Let Hope Rise with Pastor Tony

What You Wear

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Then have them make a sanctuary for me, and I will dwell among them. Make this tabernacle and all its furnishings exactly like the pattern I will show you.”

Exodus 25:8-9

Although I wouldn’t call the later parts of Exodus my favorite excerpts of scripture, these chapters tell us a lot about the nature of God dwelling among humankind. In the course of salvation history, for instance, God created the heavens and the earth, had the Israelites build a physical tent to house his presence, dwelled in human form, and presently dwells in our hearts through the Holy Spirit.

What we learn from this early dealing of God and his newly redeemed people was that people could only approach God by means of a sacrifice. Though the Holy dwelled among the Israelites, sin hadn’t been decisively defeated yet and so the people lived near but outside the gates of Paradise; it was only inside they could be made into a new creation. The priests embodied the tabernacle outwardly, wearing clothes of the same material, but they and the tent itself could only symbolize what Jesus fully represented in his being.

I once read that “we are worthy of the Spirit’s indwelling because we have been recreated by God’s power into beings made righteous by Christ’s sacrifice,” which means “our daily lives are all tangled up with the things that God is doing in this world…translating the good news into holy action.”

We are created to reflect divine order in how we live day to day in a fallen world. As temples of the Holy Spirit, we should have a different perspective about sin, affecting our attitudes and behavior, making us inclined to follow God’s general and specific will for our lives. And it should have an impact on the people around us.

What you wear matters. Are you covered with the righteousness of Christ and a love that sets men and women free? If so, you'll be taking God everywhere you go. When you pull up your tent pegs and follow God's will for your life, just imagine the possibilities.

Prayer: “Lord, all throughout scripture you have revealed how you dwell among us. The tabernacle was a sign of something greater that was to come. In Jesus, you revealed yourself in a way we could understand, challenging our sinful ways with your holy truth. Now you have cleared a path for your very presence, the Holy Spirit, to dwell in those who believe; you acted decisively to save us in the life, death, resurrection, and ascension of Jesus Christ. Transform our hearts and minds that we might reflect your light in a world that believes you set it to spinning and left it all alone. May more people have a personal encounter with you and experience your saving grace as the church lives out our mission to make disciples who make disciples for the transformation of the world. Amen!”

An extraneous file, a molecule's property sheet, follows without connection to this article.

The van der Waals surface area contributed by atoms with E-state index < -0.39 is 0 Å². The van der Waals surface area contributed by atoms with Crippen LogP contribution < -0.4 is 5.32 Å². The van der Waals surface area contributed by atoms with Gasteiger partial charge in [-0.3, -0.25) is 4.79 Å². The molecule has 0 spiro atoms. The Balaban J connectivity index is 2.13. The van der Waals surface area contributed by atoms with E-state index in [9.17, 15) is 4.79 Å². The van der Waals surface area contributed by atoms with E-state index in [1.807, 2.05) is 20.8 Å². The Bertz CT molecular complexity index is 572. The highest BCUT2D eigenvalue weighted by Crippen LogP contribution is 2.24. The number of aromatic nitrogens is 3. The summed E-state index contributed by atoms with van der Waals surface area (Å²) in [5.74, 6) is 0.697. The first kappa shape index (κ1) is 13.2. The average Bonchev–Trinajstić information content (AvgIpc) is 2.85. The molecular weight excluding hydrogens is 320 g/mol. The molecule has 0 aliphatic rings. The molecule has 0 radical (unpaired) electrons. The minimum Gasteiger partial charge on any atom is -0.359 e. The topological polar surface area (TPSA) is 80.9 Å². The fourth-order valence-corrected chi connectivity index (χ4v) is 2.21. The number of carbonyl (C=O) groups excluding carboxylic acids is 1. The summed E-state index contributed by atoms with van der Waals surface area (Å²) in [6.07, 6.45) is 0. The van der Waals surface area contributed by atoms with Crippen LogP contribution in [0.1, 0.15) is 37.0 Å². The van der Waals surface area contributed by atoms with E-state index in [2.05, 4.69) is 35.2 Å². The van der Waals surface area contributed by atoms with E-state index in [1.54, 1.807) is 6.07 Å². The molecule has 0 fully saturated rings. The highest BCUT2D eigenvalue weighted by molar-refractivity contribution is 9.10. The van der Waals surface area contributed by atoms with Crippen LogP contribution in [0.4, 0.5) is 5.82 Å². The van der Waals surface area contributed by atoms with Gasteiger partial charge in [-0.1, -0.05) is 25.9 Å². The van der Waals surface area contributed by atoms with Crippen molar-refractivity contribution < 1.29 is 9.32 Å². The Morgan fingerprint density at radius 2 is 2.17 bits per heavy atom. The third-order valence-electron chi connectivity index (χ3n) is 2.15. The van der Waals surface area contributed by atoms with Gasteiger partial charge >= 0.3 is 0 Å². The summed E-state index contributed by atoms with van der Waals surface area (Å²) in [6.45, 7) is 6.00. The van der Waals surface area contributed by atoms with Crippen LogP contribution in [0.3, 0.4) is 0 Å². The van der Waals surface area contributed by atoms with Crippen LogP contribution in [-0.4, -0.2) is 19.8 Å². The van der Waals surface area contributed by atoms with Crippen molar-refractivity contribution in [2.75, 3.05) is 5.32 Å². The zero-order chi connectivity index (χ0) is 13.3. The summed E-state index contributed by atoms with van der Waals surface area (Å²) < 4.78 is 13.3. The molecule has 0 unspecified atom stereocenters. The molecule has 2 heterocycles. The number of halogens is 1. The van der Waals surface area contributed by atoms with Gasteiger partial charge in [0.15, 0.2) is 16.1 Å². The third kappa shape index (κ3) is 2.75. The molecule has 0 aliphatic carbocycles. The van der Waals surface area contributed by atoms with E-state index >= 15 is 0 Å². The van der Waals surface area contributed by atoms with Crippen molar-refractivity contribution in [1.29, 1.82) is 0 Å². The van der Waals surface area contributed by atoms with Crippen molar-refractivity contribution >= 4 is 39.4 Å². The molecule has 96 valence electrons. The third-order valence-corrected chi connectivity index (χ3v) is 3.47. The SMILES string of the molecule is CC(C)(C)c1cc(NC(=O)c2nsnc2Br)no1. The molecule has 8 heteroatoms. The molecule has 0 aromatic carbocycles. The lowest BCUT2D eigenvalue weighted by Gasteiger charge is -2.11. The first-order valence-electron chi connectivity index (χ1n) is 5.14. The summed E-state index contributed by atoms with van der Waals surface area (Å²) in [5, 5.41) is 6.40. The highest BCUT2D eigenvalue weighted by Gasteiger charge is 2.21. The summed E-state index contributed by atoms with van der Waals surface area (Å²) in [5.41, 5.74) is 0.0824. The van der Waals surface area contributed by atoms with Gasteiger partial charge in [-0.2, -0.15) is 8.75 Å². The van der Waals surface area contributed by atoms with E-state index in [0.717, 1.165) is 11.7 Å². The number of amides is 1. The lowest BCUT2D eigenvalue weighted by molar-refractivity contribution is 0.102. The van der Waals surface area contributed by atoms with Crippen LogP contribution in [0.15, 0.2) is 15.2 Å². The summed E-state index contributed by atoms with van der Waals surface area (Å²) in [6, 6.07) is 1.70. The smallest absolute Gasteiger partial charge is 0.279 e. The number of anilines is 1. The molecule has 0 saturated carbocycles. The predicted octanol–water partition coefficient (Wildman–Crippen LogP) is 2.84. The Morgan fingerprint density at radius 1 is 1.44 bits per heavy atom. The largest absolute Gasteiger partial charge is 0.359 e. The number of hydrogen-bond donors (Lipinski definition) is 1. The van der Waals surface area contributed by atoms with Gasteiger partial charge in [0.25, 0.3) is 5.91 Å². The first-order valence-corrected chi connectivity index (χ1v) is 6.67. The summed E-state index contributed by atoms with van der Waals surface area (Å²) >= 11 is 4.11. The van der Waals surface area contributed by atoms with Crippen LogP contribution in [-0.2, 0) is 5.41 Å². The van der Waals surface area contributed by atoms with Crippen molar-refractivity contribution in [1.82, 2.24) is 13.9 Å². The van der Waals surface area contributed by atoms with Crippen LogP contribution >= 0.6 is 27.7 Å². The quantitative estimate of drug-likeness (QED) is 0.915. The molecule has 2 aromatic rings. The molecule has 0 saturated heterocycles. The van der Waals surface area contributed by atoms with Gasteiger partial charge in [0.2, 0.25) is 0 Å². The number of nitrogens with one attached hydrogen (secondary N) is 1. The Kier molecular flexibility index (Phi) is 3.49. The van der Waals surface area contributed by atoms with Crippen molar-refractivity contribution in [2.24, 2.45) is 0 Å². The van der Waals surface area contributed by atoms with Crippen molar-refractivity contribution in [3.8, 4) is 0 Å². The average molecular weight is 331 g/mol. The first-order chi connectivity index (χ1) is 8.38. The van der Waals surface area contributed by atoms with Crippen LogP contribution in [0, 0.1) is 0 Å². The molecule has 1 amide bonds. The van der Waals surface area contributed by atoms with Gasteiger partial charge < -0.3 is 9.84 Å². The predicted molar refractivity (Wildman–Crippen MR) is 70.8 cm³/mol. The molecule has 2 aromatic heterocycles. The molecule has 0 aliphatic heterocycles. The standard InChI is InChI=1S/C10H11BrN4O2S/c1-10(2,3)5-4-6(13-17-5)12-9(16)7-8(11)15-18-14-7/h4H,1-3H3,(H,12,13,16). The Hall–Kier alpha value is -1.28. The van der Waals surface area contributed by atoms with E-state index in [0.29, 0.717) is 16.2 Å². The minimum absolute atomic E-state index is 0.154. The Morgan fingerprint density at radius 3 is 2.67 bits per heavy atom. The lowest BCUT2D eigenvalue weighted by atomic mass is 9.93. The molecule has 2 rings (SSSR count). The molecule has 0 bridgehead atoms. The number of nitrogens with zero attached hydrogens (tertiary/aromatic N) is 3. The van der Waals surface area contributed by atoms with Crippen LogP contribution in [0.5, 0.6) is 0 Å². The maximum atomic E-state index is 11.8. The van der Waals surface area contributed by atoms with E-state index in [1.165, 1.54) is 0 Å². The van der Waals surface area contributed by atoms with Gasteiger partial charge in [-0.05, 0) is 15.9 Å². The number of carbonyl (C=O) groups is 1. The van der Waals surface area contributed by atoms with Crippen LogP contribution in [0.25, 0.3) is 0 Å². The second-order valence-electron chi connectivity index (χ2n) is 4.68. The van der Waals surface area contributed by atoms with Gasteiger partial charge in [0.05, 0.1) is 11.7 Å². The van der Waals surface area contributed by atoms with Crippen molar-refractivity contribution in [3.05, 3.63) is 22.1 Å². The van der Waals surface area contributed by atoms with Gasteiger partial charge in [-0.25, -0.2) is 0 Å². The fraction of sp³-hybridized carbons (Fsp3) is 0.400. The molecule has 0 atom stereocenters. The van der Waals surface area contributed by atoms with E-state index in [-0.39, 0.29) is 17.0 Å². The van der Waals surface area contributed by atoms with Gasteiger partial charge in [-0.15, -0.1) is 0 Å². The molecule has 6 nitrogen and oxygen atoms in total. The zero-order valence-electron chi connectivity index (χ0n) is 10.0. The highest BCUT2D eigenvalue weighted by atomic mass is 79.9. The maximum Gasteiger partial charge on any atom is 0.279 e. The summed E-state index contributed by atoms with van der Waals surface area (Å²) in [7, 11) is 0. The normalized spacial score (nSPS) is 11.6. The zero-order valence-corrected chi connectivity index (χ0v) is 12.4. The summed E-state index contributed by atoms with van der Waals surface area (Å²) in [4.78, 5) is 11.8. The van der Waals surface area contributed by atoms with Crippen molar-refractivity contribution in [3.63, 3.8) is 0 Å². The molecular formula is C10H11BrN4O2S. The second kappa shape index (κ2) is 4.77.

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Pursuing the Gift

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“As surely as the Lord lives and as you live, I will not leave you.”

2 Kings 2:2b, 2:4b, 2:6b

At the end of Elijah's time on earth, he invited Elisha, his disciple, to stay where he was, but Elisha wanted to go all the way with Elijah, repeating three separate times the words of love from today's verses.

Like Jesus, Elijah asks Elisha, “What can I do for you?” Elisha replied by asking for a double portion of Elijah's spirit. Elijah revealed that it was difficult, but if Elisha were to witness his translation, it would be his. That means if Elisha would not have been persistent in following Elijah, he would have had no part in the spirit he asked to inherit from his master.

What an amazing similarity this story has to Jesus and the disciples! At the end of John's Gospel, Jesus asked Peter if he loved Jesus three times. Those three affirmations covered the three denials Peter spoke on the night of the trials. Like Elisha, the disciples came to inherit the Spirit of the Lord after Jesus ascended to the Father in glory.

The double portion belongs to the firstborn heir of an estate, so it is only natural that Elisha and the disciples received the fullness of the inheritance. Just as Elisha was able to perform the miracles of Elijah, so the disciples were able to perform the miracles of the Messiah after the Spirit came upon them.

Therefore, we are called to go all the way in our faith. The Lord may give us an out like Elijah, who told Elisha to stay where he was three separate times, but we cannot become truly useful to the Lord and truly like the Lord unless we refuse to leave him. If we refuse to leave him and receive the Holy Spirit, there is no limit to what Christ can do in us.

Prayer: “As surely as the Lord lives and as you live, Jesus, I will not leave you. You ask me what you can do for me, so do this: grow in my heart until there is nothing left but your presence. I want to take part in the inheritance you have stored up for your children. May your Holy Spirit come upon me in power so that I may be your hands and feet and voice in this world. Like Elisha and Paul, I want to run the race and to go all the way. I love you, Jesus. Help me to live out my life in the reality of your atonement, for you have freed me to have a relationship with you. Nothing is too difficult for you, for your love overcomes the world. Amen!”

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